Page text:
Clutter dresser

Dude Skill #3: FIGHT – Part 6


Continued from Part 5

Early in our marriage we had a fight that started out about clutter but was really about deeper and bigger things. We spend most of a day letting tension build between us while we were busy with other things., and then we both exploded in anger. Because Darrin is so good with his words, it’s rare for me to find any holes in his very persuasive arguments right away. But this time, I quickly realized that the clutter on the dresser that he was complaining about consisted entirely of items that belonged to him. Finally, I could win! I dramatically picked up each item, threw it on the floor, and loudly stated the obvious: “And who does this one belong to? Not me!” I didn’t even try to hide my pleasure in proving him wrong.

At that point, Darrin calmly suggested that perhaps clutter was the real issue. It was that neither of us felt valued or appreciated by the other. I was more that a little irritated that he didn’t recognize my vicroty, and I”m pretty sure that Darrin’s motives behind turning the tables in that moment weren’t completely pure. Nevertheless, I had to admit that he was right. He was right about the deeper truth, and he was right to bring us back to it.

We’ve had to let go of some bad habits and divisive strategies related to conflict. Darrin tends to use his quickness to back me into a corner, and I’ve used my thoughtful slowness to build a huge case against him and then attack him out of the blue. Both strategies are selfish and unhelpful. Darrin is learning to give me space in the form of silence and compassionate listening. When I know that he’s really trying to listen, giving me space to process, and exercising self-control., I’m much more willing to be vulnerable. And my genuine broken-heartedness has spoken louder to Darrin than the most careful and organized argument that I could ever prepare. A simple and humble “You really hurt my feelings” or “I miss you” isn’t flashy or dramatic but speaks volumes Additionally, his willingness to examine his issues with anger and impatience and let go of his tendency to use his persuasive verbal skill for his benefit has spoken more powerfully to me than anything he could ever say to win an argument.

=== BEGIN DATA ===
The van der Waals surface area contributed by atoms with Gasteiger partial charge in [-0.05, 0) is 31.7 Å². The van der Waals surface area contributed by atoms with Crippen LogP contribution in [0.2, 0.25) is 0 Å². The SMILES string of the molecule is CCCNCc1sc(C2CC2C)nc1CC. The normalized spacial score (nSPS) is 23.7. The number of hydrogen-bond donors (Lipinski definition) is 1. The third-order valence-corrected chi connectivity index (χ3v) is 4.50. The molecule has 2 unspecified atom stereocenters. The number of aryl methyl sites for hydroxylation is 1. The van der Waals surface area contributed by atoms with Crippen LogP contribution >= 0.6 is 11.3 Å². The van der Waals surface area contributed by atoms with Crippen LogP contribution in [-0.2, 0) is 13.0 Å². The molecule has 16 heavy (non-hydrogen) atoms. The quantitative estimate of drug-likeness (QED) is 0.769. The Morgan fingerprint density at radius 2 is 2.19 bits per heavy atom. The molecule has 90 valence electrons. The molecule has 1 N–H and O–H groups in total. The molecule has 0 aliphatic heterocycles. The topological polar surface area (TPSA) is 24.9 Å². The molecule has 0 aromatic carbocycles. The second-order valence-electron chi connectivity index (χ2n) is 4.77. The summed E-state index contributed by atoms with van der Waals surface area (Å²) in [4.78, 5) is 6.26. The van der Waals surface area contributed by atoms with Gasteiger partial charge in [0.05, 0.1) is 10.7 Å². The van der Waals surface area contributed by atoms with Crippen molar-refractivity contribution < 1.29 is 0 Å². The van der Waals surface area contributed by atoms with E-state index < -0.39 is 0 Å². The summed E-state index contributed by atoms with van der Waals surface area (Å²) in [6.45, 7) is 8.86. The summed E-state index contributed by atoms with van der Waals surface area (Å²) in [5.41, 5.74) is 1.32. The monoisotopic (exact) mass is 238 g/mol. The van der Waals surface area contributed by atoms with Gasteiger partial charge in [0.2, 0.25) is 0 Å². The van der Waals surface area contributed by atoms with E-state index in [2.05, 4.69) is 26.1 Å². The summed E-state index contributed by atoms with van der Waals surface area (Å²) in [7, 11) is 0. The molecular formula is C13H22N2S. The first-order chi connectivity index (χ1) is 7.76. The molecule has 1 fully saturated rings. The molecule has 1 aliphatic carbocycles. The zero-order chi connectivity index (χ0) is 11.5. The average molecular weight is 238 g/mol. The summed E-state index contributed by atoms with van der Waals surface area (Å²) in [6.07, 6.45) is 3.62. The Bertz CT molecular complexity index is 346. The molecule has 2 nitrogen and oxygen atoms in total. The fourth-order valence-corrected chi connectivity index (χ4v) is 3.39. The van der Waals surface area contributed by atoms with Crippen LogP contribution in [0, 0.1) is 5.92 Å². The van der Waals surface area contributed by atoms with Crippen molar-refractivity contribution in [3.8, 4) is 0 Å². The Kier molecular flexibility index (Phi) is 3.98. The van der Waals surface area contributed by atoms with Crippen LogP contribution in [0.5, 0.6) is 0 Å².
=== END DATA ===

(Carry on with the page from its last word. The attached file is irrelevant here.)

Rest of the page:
In my next posting I will look at how Darrin teaches us to avoid arguing when we’re are depleted. Also, I encourage you to go back and read any posts in this series you might not have read prior to this one.


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